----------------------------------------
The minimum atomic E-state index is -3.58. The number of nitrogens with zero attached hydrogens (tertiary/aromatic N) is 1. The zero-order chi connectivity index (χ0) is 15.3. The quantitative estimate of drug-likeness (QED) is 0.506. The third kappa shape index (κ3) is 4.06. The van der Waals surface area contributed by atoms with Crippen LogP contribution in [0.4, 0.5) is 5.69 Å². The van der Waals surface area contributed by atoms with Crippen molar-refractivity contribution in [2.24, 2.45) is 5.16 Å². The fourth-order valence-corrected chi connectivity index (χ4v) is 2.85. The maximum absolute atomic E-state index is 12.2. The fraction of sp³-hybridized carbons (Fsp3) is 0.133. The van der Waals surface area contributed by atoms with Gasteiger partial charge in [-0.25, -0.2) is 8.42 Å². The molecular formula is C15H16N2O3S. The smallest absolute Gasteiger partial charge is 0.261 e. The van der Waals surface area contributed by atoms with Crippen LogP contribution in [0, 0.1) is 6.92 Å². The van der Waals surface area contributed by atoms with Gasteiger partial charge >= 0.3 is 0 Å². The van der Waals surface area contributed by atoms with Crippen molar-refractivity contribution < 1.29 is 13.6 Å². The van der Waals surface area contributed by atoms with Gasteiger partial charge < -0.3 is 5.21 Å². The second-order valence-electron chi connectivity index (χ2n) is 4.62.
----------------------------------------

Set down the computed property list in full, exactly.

The minimum atomic E-state index is -3.58. The number of nitrogens with zero attached hydrogens (tertiary/aromatic N) is 1. The zero-order chi connectivity index (χ0) is 15.3. The quantitative estimate of drug-likeness (QED) is 0.506. The third kappa shape index (κ3) is 4.06. The van der Waals surface area contributed by atoms with Crippen LogP contribution in [0.4, 0.5) is 5.69 Å². The van der Waals surface area contributed by atoms with Crippen molar-refractivity contribution in [2.24, 2.45) is 5.16 Å². The fourth-order valence-corrected chi connectivity index (χ4v) is 2.85. The maximum absolute atomic E-state index is 12.2. The fraction of sp³-hybridized carbons (Fsp3) is 0.133. The van der Waals surface area contributed by atoms with Gasteiger partial charge in [-0.25, -0.2) is 8.42 Å². The molecular formula is C15H16N2O3S. The smallest absolute Gasteiger partial charge is 0.261 e. The van der Waals surface area contributed by atoms with Crippen LogP contribution in [0, 0.1) is 6.92 Å². The van der Waals surface area contributed by atoms with Gasteiger partial charge >= 0.3 is 0 Å². The van der Waals surface area contributed by atoms with Crippen molar-refractivity contribution < 1.29 is 13.6 Å². The van der Waals surface area contributed by atoms with Gasteiger partial charge < -0.3 is 5.21 Å². The second-order valence-electron chi connectivity index (χ2n) is 4.62.